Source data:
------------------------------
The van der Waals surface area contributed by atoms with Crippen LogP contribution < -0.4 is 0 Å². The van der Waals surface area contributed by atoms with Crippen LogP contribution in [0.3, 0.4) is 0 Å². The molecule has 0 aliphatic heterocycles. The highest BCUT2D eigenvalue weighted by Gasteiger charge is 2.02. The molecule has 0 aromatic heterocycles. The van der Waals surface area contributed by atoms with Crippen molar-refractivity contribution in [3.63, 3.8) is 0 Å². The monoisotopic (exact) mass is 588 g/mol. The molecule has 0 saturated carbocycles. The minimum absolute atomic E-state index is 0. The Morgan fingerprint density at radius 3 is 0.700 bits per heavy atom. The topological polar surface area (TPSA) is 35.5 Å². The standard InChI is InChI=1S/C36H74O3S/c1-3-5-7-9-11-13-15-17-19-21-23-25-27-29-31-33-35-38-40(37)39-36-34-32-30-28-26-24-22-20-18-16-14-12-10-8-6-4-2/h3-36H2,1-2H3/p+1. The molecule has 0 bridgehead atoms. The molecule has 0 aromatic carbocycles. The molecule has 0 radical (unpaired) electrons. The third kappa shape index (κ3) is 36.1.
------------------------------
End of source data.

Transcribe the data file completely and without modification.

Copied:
The van der Waals surface area contributed by atoms with Crippen LogP contribution < -0.4 is 0 Å². The van der Waals surface area contributed by atoms with Crippen LogP contribution in [0.3, 0.4) is 0 Å². The molecule has 0 aliphatic heterocycles. The highest BCUT2D eigenvalue weighted by Gasteiger charge is 2.02. The molecule has 0 aromatic heterocycles. The van der Waals surface area contributed by atoms with Crippen molar-refractivity contribution in [3.63, 3.8) is 0 Å². The monoisotopic (exact) mass is 588 g/mol. The molecule has 0 saturated carbocycles. The minimum absolute atomic E-state index is 0. The Morgan fingerprint density at radius 3 is 0.700 bits per heavy atom. The topological polar surface area (TPSA) is 35.5 Å². The standard InChI is InChI=1S/C36H74O3S/c1-3-5-7-9-11-13-15-17-19-21-23-25-27-29-31-33-35-38-40(37)39-36-34-32-30-28-26-24-22-20-18-16-14-12-10-8-6-4-2/h3-36H2,1-2H3/p+1. The molecule has 0 bridgehead atoms. The molecule has 0 aromatic carbocycles. The molecule has 0 radical (unpaired) electrons. The third kappa shape index (κ3) is 36.1.